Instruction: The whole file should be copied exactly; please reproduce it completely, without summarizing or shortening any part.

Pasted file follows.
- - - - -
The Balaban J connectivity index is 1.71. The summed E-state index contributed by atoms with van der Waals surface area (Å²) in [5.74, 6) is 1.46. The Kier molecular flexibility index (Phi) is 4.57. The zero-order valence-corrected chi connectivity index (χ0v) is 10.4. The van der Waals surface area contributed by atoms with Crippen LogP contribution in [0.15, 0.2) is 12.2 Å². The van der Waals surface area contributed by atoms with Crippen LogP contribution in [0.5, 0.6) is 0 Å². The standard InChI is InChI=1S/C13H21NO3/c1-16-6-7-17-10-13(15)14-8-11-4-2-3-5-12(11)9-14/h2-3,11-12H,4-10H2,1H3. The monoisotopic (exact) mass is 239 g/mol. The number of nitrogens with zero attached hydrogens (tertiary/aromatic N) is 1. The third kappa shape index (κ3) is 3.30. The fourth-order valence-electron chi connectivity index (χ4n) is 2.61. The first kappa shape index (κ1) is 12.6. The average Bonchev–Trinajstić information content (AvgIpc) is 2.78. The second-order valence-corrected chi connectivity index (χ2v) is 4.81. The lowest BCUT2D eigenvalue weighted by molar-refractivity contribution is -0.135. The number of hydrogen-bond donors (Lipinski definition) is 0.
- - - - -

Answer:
The Balaban J connectivity index is 1.71. The summed E-state index contributed by atoms with van der Waals surface area (Å²) in [5.74, 6) is 1.46. The Kier molecular flexibility index (Phi) is 4.57. The zero-order valence-corrected chi connectivity index (χ0v) is 10.4. The van der Waals surface area contributed by atoms with Crippen LogP contribution in [0.15, 0.2) is 12.2 Å². The van der Waals surface area contributed by atoms with Crippen LogP contribution in [0.5, 0.6) is 0 Å². The standard InChI is InChI=1S/C13H21NO3/c1-16-6-7-17-10-13(15)14-8-11-4-2-3-5-12(11)9-14/h2-3,11-12H,4-10H2,1H3. The monoisotopic (exact) mass is 239 g/mol. The number of nitrogens with zero attached hydrogens (tertiary/aromatic N) is 1. The third kappa shape index (κ3) is 3.30. The fourth-order valence-electron chi connectivity index (χ4n) is 2.61. The first kappa shape index (κ1) is 12.6. The average Bonchev–Trinajstić information content (AvgIpc) is 2.78. The second-order valence-corrected chi connectivity index (χ2v) is 4.81. The lowest BCUT2D eigenvalue weighted by molar-refractivity contribution is -0.135. The number of hydrogen-bond donors (Lipinski definition) is 0.